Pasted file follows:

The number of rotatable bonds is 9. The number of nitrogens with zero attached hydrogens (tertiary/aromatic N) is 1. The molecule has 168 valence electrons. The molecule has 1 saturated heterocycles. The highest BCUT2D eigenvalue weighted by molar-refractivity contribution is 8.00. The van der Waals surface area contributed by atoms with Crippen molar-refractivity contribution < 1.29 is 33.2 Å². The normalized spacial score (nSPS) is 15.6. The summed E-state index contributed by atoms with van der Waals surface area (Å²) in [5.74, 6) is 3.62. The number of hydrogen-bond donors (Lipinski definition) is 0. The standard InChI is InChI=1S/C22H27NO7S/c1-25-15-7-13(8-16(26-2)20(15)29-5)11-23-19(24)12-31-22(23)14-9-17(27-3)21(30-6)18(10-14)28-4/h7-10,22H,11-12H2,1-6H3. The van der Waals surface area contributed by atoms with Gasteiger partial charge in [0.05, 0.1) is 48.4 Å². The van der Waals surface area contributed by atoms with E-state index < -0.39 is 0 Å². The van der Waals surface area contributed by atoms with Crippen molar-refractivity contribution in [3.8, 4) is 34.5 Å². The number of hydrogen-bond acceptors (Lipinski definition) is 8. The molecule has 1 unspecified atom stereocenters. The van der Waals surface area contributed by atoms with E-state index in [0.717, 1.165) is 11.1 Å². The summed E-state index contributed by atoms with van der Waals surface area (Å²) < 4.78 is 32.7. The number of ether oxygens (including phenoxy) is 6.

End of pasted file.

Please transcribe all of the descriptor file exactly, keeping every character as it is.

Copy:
The number of rotatable bonds is 9. The number of nitrogens with zero attached hydrogens (tertiary/aromatic N) is 1. The molecule has 168 valence electrons. The molecule has 1 saturated heterocycles. The highest BCUT2D eigenvalue weighted by molar-refractivity contribution is 8.00. The van der Waals surface area contributed by atoms with Crippen molar-refractivity contribution < 1.29 is 33.2 Å². The normalized spacial score (nSPS) is 15.6. The summed E-state index contributed by atoms with van der Waals surface area (Å²) in [5.74, 6) is 3.62. The number of hydrogen-bond donors (Lipinski definition) is 0. The standard InChI is InChI=1S/C22H27NO7S/c1-25-15-7-13(8-16(26-2)20(15)29-5)11-23-19(24)12-31-22(23)14-9-17(27-3)21(30-6)18(10-14)28-4/h7-10,22H,11-12H2,1-6H3. The van der Waals surface area contributed by atoms with Gasteiger partial charge in [0.05, 0.1) is 48.4 Å². The van der Waals surface area contributed by atoms with E-state index < -0.39 is 0 Å². The van der Waals surface area contributed by atoms with Crippen molar-refractivity contribution in [3.8, 4) is 34.5 Å². The number of hydrogen-bond acceptors (Lipinski definition) is 8. The molecule has 1 unspecified atom stereocenters. The van der Waals surface area contributed by atoms with E-state index in [0.717, 1.165) is 11.1 Å². The summed E-state index contributed by atoms with van der Waals surface area (Å²) < 4.78 is 32.7. The number of ether oxygens (including phenoxy) is 6.